Harpmaster Returns - As Interviewed By Phoenix Blues Society

The Valley of the Sun is blessed with great Blues musicians. Many have played alongside the legends of Chicago Blues and can keep the interested listener enthralled for hours with tales of Muddy Waters, Howlin' Wolf, Hubert Sumlin, names most of us have only read about in books or magazines and heard on record or the radio.

Arizona Blues Hall of Fame harmonica player Johnny Tanner decided at a very young age that he would go to Chicago and learn firsthand where and how this Blues music he'd grown to love came about.

Call it on-the-job training.

Johnny was born in Argentina but grew up in Tempe and calls himself a Valley native. His father had moved to Argentina to take a job and Johnny spent his first nine years in South America before the family finally came back to Arizona.

Music was a big deal to all young people in the 1960s and Johnny was fascinated by the different sounds coming out of the radio day and night.

"There was just so much music on the radio and every week it was a different hit," Johnny told Frank Strickler in a 2001 interview.

Curiosity led to the discovery of Bob Dylan and his trademark harmonica, Johnny recalls. He says he just liked the tone of the harp and decided to learn how to play.

"Then when I was about 14 or 15 I heard the Credence (Clearwater Revival) harp solo on "I Heard It Through The Grapevine" and that was it," Johnny recalls. "Then I found Magic Dick from the J. Geils Band, John Mayall, guys like that. After that I was off and running."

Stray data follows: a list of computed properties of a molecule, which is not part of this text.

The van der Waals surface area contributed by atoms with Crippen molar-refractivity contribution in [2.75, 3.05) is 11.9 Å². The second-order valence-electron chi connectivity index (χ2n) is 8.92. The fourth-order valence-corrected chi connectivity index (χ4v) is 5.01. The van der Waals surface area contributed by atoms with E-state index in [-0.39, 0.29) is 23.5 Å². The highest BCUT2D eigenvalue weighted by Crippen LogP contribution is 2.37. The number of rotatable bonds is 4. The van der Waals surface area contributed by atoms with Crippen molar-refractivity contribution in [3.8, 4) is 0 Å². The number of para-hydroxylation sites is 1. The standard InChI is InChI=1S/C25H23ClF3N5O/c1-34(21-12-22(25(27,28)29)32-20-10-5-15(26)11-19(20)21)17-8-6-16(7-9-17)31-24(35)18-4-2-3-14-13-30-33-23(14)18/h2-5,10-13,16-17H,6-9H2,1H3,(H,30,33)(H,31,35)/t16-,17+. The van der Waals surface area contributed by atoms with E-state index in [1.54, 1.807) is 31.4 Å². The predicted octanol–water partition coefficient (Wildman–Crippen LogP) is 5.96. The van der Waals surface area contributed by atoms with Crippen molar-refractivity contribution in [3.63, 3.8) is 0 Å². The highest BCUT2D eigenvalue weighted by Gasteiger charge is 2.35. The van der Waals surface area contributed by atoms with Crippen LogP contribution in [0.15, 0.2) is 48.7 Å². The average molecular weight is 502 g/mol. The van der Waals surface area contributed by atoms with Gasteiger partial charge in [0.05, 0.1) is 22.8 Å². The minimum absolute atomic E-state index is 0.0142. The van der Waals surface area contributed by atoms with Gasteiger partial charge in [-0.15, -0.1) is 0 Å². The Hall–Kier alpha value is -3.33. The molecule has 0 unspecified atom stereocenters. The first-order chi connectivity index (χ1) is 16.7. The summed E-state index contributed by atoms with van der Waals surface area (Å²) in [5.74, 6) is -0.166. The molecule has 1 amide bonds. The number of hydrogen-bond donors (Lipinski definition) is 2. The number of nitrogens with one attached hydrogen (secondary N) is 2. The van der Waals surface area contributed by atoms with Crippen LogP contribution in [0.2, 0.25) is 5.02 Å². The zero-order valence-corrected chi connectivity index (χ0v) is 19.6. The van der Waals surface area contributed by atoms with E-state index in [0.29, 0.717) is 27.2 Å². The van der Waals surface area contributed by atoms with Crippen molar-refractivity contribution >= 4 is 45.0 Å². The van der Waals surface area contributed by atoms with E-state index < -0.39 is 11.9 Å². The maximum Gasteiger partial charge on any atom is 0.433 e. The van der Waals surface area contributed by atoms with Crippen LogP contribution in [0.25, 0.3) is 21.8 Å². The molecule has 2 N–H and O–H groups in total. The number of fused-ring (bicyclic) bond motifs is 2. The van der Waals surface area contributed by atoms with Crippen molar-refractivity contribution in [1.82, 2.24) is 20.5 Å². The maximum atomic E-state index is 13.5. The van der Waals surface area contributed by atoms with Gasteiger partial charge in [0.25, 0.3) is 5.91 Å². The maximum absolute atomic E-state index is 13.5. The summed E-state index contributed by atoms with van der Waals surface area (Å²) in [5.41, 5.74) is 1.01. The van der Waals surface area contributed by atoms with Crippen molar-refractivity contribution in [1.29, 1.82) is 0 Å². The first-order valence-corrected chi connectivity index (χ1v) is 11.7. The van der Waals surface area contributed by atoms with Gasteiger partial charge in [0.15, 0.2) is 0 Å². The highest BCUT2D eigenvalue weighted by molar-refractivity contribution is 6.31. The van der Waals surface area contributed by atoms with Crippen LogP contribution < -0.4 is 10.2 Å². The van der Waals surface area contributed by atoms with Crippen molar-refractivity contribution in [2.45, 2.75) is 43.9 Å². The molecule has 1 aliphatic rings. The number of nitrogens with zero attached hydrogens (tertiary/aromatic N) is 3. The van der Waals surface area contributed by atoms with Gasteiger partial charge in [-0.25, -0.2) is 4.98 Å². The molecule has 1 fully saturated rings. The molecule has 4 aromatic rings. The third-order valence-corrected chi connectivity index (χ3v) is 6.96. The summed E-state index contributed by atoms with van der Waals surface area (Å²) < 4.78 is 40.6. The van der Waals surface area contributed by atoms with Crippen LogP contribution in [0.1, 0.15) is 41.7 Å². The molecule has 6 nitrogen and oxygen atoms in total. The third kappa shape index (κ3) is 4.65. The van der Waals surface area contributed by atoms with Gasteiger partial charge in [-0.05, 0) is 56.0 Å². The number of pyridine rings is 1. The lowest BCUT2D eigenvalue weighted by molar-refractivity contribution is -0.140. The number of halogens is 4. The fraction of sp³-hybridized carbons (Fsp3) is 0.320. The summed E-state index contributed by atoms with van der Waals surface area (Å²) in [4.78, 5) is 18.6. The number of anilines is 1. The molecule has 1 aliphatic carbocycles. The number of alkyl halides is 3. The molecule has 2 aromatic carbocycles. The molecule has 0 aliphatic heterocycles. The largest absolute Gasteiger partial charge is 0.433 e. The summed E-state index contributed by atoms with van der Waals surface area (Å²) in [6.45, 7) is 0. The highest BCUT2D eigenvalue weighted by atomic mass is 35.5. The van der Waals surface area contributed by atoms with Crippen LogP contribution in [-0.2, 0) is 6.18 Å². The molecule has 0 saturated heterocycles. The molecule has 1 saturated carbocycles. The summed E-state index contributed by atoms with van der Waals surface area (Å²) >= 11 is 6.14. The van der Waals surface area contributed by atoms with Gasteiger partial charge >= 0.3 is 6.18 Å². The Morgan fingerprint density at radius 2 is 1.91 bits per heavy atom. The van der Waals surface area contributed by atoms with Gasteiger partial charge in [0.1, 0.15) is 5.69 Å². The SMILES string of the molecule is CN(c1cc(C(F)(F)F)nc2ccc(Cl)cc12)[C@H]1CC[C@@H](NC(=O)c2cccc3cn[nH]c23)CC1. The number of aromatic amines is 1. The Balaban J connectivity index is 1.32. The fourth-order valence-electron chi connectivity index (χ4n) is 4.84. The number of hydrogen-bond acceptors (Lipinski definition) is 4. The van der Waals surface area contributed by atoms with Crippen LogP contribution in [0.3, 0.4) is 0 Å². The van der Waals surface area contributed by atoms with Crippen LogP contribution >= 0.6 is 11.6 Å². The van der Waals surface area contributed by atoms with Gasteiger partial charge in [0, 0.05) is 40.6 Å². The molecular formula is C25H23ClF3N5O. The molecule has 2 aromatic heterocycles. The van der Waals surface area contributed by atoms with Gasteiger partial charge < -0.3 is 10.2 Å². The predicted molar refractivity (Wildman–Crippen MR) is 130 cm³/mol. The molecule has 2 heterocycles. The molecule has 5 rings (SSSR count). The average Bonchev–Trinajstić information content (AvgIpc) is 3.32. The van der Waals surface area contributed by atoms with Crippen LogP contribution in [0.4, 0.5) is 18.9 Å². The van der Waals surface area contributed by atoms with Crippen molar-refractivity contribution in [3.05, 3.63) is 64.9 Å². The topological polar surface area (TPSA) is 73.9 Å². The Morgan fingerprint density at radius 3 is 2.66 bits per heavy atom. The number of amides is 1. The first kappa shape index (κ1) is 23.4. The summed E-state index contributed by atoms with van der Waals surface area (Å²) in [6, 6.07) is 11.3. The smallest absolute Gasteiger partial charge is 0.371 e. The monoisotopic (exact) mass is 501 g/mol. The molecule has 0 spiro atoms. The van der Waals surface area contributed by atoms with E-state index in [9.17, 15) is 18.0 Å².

One of the first players Johnny remembers seeing was Valley Blues great Hans Olson.

"I was 17 and had my fake ID," he says with a laugh. "Hans would be up on the stage with just his harmonica and guitar and this incredible voice. He's drinking beer from a pitcher and looking cool. At the end of the night he'd pack his guitar and amp into his old truck and drive off into the night. I was sold."

Johnny then found Paul Butterfield, Charlie Musselwhite and later the Chicago sounds of Little Walter and Sonny Boy Williamson.

"I think it was just the drive and the backbeat and just the honesty of it that attracted me," he told Strickler in 2001. "When I heard it I just instantly knew. I was destined, that's what I wanted to do, what I wanted to listen to. From there, I tried to educate myself on the different people but I didn't have anybody out here who shared the same kind of dream or vision."

In 1974 the legendary Muddy Waters was booked for four nights in Scottsdale and Johnny went expecting to find a sold-out house.

"I went a couple of hours early because I thought there'd be a line around the building," he recalls. "About 10 people showed up to hear Muddy Waters."

The show proved to be a turning point because Johnny was able to meet and befriend Jerry Portnoy, Muddy's great harmonica player. The two palled around for the four days of Muddy's engagement in Scottsdale and Portnoy showed young Tanner the proper way to play the instrument.

Being an adventurous sort and wanting to find out more about this thing called the Blues, Johnny decided to go see where they made it.

"I hitchhiked to Chicago in 1974," Johnny says. "When I got there all of the guys I had heard or read about were playing every night all over town."

The transformation from fan to bona fide player didn't happen overnight. By 1978, after having traveled all over the country playing, Johnny found himself back in Chicago able to hold his own with his idols.

"I must have seen Big Walter (r Horton) play between 50 to 100 times. I took lessons from him and he was my main influence. He had such a huge tone. Later I played with and was taught by James Cotton. I met and played with Jr. Wells. These Blues guys were not getting rich by any means, but they sure loved the music. I was in Blues heave."